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3 months for $50.00
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Posted by AlliMarie on May 03, 2003 at 09:01:48:
In Reply to: Wanting A Ball Python posted by jtatarin on May 03, 2003 at 01:20:59:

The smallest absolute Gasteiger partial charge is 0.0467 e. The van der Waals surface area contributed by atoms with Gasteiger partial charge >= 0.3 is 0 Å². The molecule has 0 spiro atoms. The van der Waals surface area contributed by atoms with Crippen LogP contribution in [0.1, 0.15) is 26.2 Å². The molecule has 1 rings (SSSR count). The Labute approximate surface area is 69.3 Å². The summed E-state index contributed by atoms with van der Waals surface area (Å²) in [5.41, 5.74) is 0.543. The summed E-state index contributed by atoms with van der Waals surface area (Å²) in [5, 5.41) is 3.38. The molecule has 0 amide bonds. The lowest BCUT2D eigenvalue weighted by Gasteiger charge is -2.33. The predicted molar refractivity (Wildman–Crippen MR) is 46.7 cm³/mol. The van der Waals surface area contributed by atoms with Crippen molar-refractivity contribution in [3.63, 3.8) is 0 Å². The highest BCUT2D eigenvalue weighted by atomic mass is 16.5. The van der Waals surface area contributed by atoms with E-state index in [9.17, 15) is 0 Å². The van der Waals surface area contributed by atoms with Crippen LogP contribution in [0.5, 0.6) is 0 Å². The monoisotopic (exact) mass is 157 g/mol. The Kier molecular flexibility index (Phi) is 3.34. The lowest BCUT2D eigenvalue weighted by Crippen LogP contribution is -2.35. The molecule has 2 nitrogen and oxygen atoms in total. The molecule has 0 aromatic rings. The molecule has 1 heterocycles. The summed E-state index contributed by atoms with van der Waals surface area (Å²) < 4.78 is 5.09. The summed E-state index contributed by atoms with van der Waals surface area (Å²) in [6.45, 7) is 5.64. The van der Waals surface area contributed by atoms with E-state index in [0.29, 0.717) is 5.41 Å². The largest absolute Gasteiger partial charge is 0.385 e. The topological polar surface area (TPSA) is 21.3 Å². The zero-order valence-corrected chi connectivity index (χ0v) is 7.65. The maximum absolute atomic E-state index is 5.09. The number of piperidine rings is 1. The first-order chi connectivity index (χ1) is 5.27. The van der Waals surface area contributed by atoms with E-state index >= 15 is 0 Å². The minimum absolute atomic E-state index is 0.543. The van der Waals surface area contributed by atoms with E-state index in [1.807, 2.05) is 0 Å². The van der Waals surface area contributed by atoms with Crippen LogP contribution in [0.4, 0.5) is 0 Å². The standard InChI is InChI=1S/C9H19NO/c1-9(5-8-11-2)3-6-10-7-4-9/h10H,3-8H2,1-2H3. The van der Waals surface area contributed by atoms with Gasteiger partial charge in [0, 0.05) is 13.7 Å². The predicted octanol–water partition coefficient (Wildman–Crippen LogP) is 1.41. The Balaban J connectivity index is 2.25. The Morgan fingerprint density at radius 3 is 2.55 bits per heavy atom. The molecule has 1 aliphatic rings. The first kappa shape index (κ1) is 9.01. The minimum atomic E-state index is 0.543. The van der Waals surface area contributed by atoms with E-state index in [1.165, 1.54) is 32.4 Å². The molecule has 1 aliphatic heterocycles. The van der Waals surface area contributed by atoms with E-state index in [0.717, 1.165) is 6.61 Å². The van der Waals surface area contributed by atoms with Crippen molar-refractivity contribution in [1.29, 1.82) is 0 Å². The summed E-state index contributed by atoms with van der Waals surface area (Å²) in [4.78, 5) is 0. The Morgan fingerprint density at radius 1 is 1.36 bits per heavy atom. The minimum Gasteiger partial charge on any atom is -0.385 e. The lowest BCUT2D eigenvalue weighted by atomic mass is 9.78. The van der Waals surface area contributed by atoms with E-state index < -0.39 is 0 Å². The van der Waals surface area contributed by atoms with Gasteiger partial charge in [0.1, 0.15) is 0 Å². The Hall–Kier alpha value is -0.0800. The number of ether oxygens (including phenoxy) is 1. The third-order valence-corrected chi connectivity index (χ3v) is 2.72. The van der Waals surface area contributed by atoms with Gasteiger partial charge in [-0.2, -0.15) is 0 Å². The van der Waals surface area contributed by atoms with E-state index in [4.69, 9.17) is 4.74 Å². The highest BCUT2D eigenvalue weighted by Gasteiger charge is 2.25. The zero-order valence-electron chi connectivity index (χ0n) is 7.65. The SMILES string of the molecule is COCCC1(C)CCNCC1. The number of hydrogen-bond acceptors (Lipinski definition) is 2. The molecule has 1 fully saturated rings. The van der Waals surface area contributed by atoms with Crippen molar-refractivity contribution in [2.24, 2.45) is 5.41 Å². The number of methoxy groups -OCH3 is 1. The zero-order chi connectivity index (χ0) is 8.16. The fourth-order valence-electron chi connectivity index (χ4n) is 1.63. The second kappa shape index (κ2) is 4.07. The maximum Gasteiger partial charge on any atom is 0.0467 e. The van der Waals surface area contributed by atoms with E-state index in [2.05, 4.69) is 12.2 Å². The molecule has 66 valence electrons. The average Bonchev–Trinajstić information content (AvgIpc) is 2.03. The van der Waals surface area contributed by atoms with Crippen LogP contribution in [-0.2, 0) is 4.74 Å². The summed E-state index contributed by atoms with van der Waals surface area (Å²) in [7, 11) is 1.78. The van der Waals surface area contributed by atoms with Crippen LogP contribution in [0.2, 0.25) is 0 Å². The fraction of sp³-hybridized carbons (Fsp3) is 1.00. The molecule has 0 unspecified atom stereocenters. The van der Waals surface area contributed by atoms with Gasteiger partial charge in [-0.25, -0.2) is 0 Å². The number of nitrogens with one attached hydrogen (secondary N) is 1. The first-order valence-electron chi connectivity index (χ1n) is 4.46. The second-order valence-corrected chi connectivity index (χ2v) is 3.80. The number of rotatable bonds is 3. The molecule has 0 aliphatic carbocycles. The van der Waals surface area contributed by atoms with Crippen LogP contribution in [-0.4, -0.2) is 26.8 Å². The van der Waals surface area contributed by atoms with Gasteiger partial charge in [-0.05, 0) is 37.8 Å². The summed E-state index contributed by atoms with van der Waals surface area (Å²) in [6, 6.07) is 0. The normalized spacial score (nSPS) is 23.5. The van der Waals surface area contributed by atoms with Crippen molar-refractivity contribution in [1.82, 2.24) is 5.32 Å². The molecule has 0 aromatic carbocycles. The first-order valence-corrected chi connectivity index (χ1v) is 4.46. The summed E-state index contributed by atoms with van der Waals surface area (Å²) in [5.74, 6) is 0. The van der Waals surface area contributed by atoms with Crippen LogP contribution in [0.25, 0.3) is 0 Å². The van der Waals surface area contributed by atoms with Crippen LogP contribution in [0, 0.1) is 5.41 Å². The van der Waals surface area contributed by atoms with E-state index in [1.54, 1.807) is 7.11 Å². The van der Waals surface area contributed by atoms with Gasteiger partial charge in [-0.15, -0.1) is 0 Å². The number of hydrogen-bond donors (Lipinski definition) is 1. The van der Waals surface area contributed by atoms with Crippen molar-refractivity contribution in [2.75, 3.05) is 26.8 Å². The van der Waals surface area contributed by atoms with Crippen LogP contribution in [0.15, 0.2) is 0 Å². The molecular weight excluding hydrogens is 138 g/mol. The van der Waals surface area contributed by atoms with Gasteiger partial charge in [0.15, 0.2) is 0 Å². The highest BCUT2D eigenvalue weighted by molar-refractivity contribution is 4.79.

As said below, observing the feeding would be a good idea before purchasing. If he's eating live right now, it may or may not be tough to switch him/her over. Some take to it quite well, while others can be quite stubborn. All depends on the individual snake. Another thing you could do is consider adopting. I know of a few rescue groups at the moment who have BP's available. They do most of the hard work, and will more than likely have a p/k or f/t feeding BP. A lot cheaper too. If you do decide to go ahead and get a Captive Born baby, make sure you make a pit stop at the vet before you bring him home, as he will probably have parasites, and will need to be treated for that. Also, a 10 gal for a hatchling is fine. They actually prefer the security feeling it gives them. A 20 gal for a hatchling is probably too big, as it would probably stress them out a bit. There are many different opinions about substrate, as long as you stay away from small particulate substrates that are easy for the snake to ingest, You should be fine. An UTH is what a lot of people use, but I can't tell you which one, as I personally don't use them. A thermostat is definitely recommended, as sometimes UTH's can become too hot and burn your snake. If you fear this, you may also opt for an overhead heating device, such as a bulb or ceramic heater. I've found that 75 watts works great for a 10 gal, and 100 works well for a 20 gal to maintain proper temps. A 90 degree 'basking spot' is important. What's more important is the heating gradient, to create a cool end and a warm end. Most keep theres at 80-85 cool end, and 90-95 warm end, with temps dropping about 5-7 degrees at night. I actually keep mine at 95-100 warm and 85-90 cool, and my snakes seem to thrive quite well on that. But definitely don't let temps rise above 100. Without these gradients and 'hot' spots, the snake won't be able to thermoregulate, which also includes digesting his food properly. This is all fairly easy to achieve and maintain, startup cost may cost $25-75, depending on which type of heater you use, and prices in your area. Also, don't forget a water dish that is big enough for him to soak in, and at least 2 hides, one for the cool end, and one for the warm end. hehe sorry this is so long. Hope it helps, and good luck!!